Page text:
On March 3 Turkmen President Gurbanguly Berdimukhamedov announced his decision to endorse the country’s second military doctrine. The revised doctrine will take into account Turkmenistan’s declared neutrality in order to enhance the country’s ability to resist potential threats to its domestic stability. The Turkmen president linked his decision to develop a new military doctrine to his broader economic and political reforms.
One major change announced by Berdimukhamedov will be the reduction of mandatory military service from 18 months to 12. The doctrine will also likely pay more attention to the country’s border with Afghanistan, where the Turkmen border guard service has recently concentrated its efforts. Turkmenistan’s current prioritization of regional, bilateral, and multilateral cooperation is likely to remain the same – largely blurred under the cover of “positive neutrality.” Nevertheless the doctrine is expected to contain more details on important issues of military control and planning than the existing documents on that topic.
Turkmenistan’s first military doctrine, adopted in 1994, largely ignored most of the threats that other Central Asian states have identified as the most pressing, such as militant and radical religious groups. The country’s post-Soviet armed forces also developed under a different trajectory than those of its neighbors. The country inherited some 108,000 troops and 300 military units of the Soviet Army in the early 1990s, eliminating the need to start a national military from scratch. Turkmenistan has had a civilian minister of defense, Redzhepbay Arazov, an atypical status in Central Asia. Although Ashgabat has resisted multilateral projects from the time the Commonwealth of Independent States was created in December 1991, Turkmenistan has still maintained active military ties with Russia.
Turkmenistan’s current legislation on the national military is built upon a deep conviction about the importance of protecting the internal security order from challenges originating within the state as opposed to possible threats imported from abroad. The late president Saparmurat Niyazov adopted a series of decrees in the 1990s and early 2000s stressing domestic order over external defense. The decree “On Turkmenistan’s Fight against Terrorism” provided a detailed explanation of the legal basis for fighting terrorist formations on the territory of Turkmenistan, the order of functional coordination among various state agencies, and the rights and duties of the civilian population in fighting terrorism.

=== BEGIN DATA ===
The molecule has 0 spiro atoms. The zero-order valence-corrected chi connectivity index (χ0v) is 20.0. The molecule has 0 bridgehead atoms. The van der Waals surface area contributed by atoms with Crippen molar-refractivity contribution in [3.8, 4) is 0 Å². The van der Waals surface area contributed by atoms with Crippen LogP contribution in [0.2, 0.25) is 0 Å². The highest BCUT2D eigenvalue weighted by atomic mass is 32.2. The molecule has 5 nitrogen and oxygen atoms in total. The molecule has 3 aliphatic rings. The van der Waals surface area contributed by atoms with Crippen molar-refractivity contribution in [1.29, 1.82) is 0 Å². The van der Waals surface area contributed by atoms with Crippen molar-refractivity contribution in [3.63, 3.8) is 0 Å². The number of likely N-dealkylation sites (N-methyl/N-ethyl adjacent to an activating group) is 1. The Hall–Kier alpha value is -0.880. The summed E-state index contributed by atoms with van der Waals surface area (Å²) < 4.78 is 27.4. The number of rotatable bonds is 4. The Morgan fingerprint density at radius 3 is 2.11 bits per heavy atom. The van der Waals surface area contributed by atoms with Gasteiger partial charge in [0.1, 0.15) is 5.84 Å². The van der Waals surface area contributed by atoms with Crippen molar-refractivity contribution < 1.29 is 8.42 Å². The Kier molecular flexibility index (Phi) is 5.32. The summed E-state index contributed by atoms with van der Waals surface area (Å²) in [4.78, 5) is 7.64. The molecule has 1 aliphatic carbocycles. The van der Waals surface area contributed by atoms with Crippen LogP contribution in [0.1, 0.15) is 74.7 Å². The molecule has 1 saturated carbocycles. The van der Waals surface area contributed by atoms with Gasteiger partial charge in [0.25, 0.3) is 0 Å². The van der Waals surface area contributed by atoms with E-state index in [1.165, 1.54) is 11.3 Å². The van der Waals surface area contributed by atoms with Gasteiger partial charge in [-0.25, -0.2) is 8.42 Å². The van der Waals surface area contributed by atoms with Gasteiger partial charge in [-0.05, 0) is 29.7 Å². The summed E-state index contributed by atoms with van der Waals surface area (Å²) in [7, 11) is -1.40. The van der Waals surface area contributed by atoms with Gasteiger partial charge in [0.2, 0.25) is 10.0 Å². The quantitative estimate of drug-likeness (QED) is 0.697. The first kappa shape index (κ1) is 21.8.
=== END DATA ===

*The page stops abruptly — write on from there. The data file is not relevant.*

The decree “On Civil Defense” meticulously listed the possible origins of domestic instability. At the top of the potential challenges to national security are natural disasters (earthquakes, floods, etc.) and technological disasters. Unlike in the other four states of Central Asia, Turkmenistan’s identification of a terrorist threat is primarily defined with regard to the security of state institutions and state representatives, most notably the president: “A ‘terrorist act’ is a direct crime of a terrorist nature in the form of blowing up, arson… infringement of the Turkmen President’s life [or that of] other state or public employees…with the status of interim protection and immunity.”
The Turkmen military has virtually turned into the ruling regime’s mechanism for sustaining orderly compliance within all public institutions. According to a 2004 report by the International Crisis Group, during the Niyazov era army conscripts were posted across almost all public institutions in Turkmenistan, including the healthcare and education sectors.
All across Central Asia, there are formal military doctrines that spell out the precise structure of military command, procurement and conscription procedures, threat identification, and use of arms, but in practice these formal guidelines are often overshadowed by informal power-sharing arrangements among political and military officials. However, these doctrines still provide insight into a regime’s threat perceptions and cooperation priorities. They allow outsiders to understand how the role the national military doctrine plays in military planning has transformed since the collapse of the Soviet Union, and how states identify their sources of insecurity and potential partners.
Turkmenistan’s neighbors have also refined their military planning since independence. Following its civil war and experience with integrating opposition troops into formal structures, Tajikistan did not adopt a military doctrine until 2005. To date, Kazakhstan, Kyrgyzstan, and Uzbekistan each have already promulgated two incarnations of military doctrines.
The new military doctrine will make Turkmenistan more similar to other former Soviet states by providing officially defined and, hopefully, publicly accessible information on military planning strategies and threat perception.
(Ca-news.org, Turkmenistan.ru, March 3-4)